There are two types of trauma triggers: internal and external.
Internal trauma triggers refer to thoughts or feelings that may lead to drug or alcohol use. They may include:
- Negative feelings such as anxiety, fear, and guilt
- Normal feelings such as boredom, pressure, and insecurity
- Positive feelings such as strength, happiness, and excitement
Comparatively, external trauma triggers refer to people, places, or things that may make a person feel the need to use drugs or alcohol. They may also cause stress that increases the likelihood of a relapse during addiction recovery.
When it comes to internal and external trauma triggers, it is generally a good idea to have a plan in place to address them. To identify internal and external trauma triggers during addiction recovery, there are several questions to consider, including:
- What prompts the urge to use drugs or alcohol?
- Are there people, places, or things that drive drug or alcohol cravings?
- Are there any situations where the urge to use drugs or alcohol becomes overwhelming?
- What are some of the thoughts and feelings experienced before the urge to use drugs or alcohol strikes?
Additionally, there are many things that a person can do to manage his or her internal and external trauma triggers during addiction recovery, such as:
- Meet with a Doctor: A doctor can offer recommendations and tips to help a person manage his or her thoughts and feelings in the aftermath of a traumatic event. He or she can also evaluate a patient and help this individual take the necessary steps to control a drug or alcohol addiction.
- Participate in Counseling: A mental health professional can help an individual identify the root cause of addictive behaviors and plan for an addiction-free life. Plus, this professional enables an individual to address his or her addiction concerns and move forward from a traumatic event.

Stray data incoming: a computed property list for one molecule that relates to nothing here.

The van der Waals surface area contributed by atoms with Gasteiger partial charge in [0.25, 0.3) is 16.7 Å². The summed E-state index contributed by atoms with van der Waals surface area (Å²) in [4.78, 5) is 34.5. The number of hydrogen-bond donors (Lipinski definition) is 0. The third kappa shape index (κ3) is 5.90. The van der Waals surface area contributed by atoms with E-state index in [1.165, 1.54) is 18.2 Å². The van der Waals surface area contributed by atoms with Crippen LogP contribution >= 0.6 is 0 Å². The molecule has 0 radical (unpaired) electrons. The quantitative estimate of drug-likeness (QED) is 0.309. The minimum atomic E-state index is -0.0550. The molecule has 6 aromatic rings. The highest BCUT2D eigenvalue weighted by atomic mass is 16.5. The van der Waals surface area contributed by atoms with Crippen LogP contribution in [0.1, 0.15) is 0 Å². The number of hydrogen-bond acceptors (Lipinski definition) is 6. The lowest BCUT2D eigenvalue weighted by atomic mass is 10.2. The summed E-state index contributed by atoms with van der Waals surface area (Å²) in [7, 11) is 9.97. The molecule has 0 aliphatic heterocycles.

- Avoid Trauma Triggers: Whenever possible, avoid people, places, and things that otherwise trigger trauma-related thoughts and feelings. If a person can quickly identify his or her internal trauma triggers, this individual can manage these triggers before they lead to addictive behaviors.
There is no telling how a traumatic event will affect an individual who is recovering from an addiction. But if a person feels the need to use drugs or alcohol after a traumatic event, it is important to seek out medical help right away. That way, an individual can get the assistance he or she needs to prevent a drug or alcohol relapse during addiction recovery.
The Bottom Line on Trauma and Addiction
Trauma and addiction are sometimes related. If a person understands how to identify and manage his or her trauma triggers, this individual can prevent a relapse during addiction recovery.
For people who are currently dealing with a drug or alcohol addiction, Clear Sky Recovery can help, too. Our comprehensive ibogaine treatment helps patients address trauma that may contribute to addictive behaviors. It also empowers patients to overcome their addictive behaviors both now and in the future. To learn more about our ibogaine therapy program, please call us today at 305.901.5371.